Join me for an artist talk at Yale University as part of the Humanities in Medicine lecture series.
January 16, 2014
The Anlyan Center Auditorium, TAC N-107
300 Cedar Street
New Haven, CT
5pm – 6pm
©Photo by Nina Berman, 2004
From the Purple Hearts series
Iraq war veteran and U.S. Marine Tyler Ziegel, who was wounded in a bomb blast and overcame the most horrific injuries, died Christmas Day after slipping on ice in a parking lot of a local restaurant near his hometown in Illinois. He was 30 years old.
I photographed him in 2006 and 2008 and became friends with his mom, Becky. Some people find it too difficult to look at the pictures maybe because his facial injuries were so severe. I kept wanting to look at him. His strength, his odd and dark sense of humor, his lack of self-consciousnesses in front of a camera, and his determination to live a “normal” life was amazing and inspiring to me. My deepest sympathies in these sad days to the Ziegels and the many Marines, caregivers, relatives and friends who loved him.
Photo ©Nina Berman, 2oo8 “Ty on the land of his dreams”
All Rights Reserved
Forty-five members of a U.S. veteran anti-war group threw off their service medals in a gesture of defiance against US military policy and the wars in Iraq and Afghanistan during a demonstration at the NATO Summit in Chicago, Sunday May 21, 2012.
It was the first public mass protest of this kind since 1971 when hundreds of Vietnam vets threw their medals at Capitol Hill in Washington D.C to denounce the Vietnam War.
These medals “mask lies, corruption and abuse of young men and women,“ shouted Alejandro Villatoro, a U.S. Army veteran.
“I’m giving back my medals for the children of Iraq and Afghanistan. May they be able to forgive us for what we’ve done to them,“ said Army veteran Steve Acheson, before hurling his two medals towards the barricaded NATO summit headquarters.
The veterans were supported on stage by female members of Afghans for Peace and military mother Mary Kirkland, who held a photograph of her son Derek who was found hanging in his barracks, having committed suicide following tours in Iraq and Afghanistan.
For video of the event, watch here: http://www.youtube.com/watch?v=0ctEQqlf2xw
Photos ©Nina Berman 2012 All Rights Reserved
Chicago, Nato summit, the city enforces a several mile exclusion zone, leaving protestors with no target but the police. They chase each other in circles, a kind of urban sport. Frustration builds as those on the street can’t help but realize that their chants will fall on deaf ears. Trained for restraint, yet dressed to kill, the police are simultaneously frightening and absurd. With so much at stake — will the world’s wealth continue to be used for war and destruction — and so little hope for change, the events are more like rituals, with each side dressing for the occasion.
For an all together different edit, visit my work from Chicago on BagNewsNotes where Michael Shaw provides the visual commentary.
All photos ©Nina Berman 2012, All Rights Reserved
Somewhere between victory and defeat is dislocation. The Iraq War, like most wars, creates refugees, which is a simple way of saying that millions of people were forced to flee for their lives. They are scattered around the globe, most living undocumented in Jordan and Syria. Several thousand came to the USA, a strange destination, as this was the country that started the mess in the first place. In 2009, I spent some time in one neighborhood in Dallas. Expectations were high upon arrival, but the reality after a few months was something quite different. They arrived poor, just when the economy had crashed, few had English language skills, many were traumatized by their lives in Iraq. They are given a small allowance for six months, and then it’s sink or swim. The people I met were terrified of ending up homeless or in health care debt. I wrote about it here .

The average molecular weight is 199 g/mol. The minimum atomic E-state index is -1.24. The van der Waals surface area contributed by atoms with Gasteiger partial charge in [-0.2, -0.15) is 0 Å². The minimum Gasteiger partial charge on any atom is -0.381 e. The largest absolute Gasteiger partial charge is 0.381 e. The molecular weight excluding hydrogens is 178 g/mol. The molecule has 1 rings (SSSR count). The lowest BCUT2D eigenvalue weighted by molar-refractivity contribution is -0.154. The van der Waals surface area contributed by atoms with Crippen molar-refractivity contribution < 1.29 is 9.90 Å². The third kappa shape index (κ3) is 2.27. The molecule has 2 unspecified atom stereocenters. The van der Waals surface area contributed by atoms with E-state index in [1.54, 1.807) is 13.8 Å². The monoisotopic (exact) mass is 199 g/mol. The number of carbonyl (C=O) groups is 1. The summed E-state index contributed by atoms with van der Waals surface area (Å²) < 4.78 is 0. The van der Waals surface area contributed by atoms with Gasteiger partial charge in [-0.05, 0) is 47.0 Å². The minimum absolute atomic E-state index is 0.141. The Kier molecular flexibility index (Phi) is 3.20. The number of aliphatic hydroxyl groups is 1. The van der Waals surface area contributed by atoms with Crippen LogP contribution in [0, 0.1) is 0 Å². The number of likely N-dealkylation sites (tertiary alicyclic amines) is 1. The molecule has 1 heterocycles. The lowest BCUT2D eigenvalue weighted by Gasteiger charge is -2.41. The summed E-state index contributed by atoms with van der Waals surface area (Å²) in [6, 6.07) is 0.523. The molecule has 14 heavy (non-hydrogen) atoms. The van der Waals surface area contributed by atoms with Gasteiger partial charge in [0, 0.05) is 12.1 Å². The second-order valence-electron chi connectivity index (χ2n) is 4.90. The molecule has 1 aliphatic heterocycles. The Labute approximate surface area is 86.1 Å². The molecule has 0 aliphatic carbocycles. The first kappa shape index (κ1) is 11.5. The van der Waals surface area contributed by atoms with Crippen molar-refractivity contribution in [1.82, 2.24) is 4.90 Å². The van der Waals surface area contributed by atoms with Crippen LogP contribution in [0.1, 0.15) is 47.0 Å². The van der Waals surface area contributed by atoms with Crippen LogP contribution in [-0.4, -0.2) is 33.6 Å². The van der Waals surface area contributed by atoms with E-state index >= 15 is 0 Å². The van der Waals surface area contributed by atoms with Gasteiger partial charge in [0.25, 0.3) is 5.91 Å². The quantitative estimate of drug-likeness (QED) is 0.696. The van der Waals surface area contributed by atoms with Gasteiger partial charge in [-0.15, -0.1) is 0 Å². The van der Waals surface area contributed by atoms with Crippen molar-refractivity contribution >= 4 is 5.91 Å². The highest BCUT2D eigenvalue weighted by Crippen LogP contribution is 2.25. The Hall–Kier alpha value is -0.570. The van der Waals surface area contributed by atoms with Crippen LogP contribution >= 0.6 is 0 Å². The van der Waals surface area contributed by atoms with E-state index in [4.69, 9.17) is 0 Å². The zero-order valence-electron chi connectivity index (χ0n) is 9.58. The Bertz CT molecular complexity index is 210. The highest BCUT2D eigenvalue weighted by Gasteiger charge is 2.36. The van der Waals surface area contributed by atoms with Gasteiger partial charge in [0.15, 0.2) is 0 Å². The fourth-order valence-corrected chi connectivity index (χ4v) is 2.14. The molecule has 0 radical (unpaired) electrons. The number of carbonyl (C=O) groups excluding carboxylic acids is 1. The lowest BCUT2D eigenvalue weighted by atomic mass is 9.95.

All photos ©Nina Berman 2009 To see more images, visit
In October 2003, I met Sgt. Jeremy Feldbusch. He was an Army Ranger, 24 years old at the time. Three weeks into the war he was wounded in an artillery attack near the Haditha Dam. Metal sliced through his head and left him brain damaged and blind. “He sees nothing but darkness,” his mother said. Feldbusch had been the first in his class of 228 rangers. At one time in his life he wanted to be a doctor. Filmmaker Richard Hankin made Home Front about Jeremy and his family.
Two days after meeting Jeremy, I met Sam Ross, 21 years old, who was wounded in Baghdad during a mine clearing operation. Sam lost a leg, half his hearing, and his eyesight. He had shrapnel in his body, and a hole in his right hand. He was living in a trailer in southwestern PA. His mother was out of the picture. His father was incarcerated for murder. Years later, the New York Times, wrote about him. I think about Sam a lot. I’m hoping to see him soon as he just got out of prison.
Alan Jermaine Lewis, 23, lost both his legs when his humvee struck a mine. He was delivering ice to other soldiers at the time. He grew up with an intimate knowledge of violence. His father was killed in a robbery when he was seven. His sister and his best friend, a 6 year old boy, were both killed by stray bullets. I always thought Alan joined the Army to save his life. His dream when he returned was to become a middle school teacher. It didn’t happen for him.
Jose Martinez, 20, was injured in Karbala, three weeks into the war when his vehicle hit a mine and he was trapped in the explosion. He spent a year at Brooke Army Medical Center recovering from his burns. He said the injury was a revelation for him. He had always been a “pretty boy” and relied on his looks. But now he realized it was who you are and what you say that’s important. Some people might recognize Jose. He became a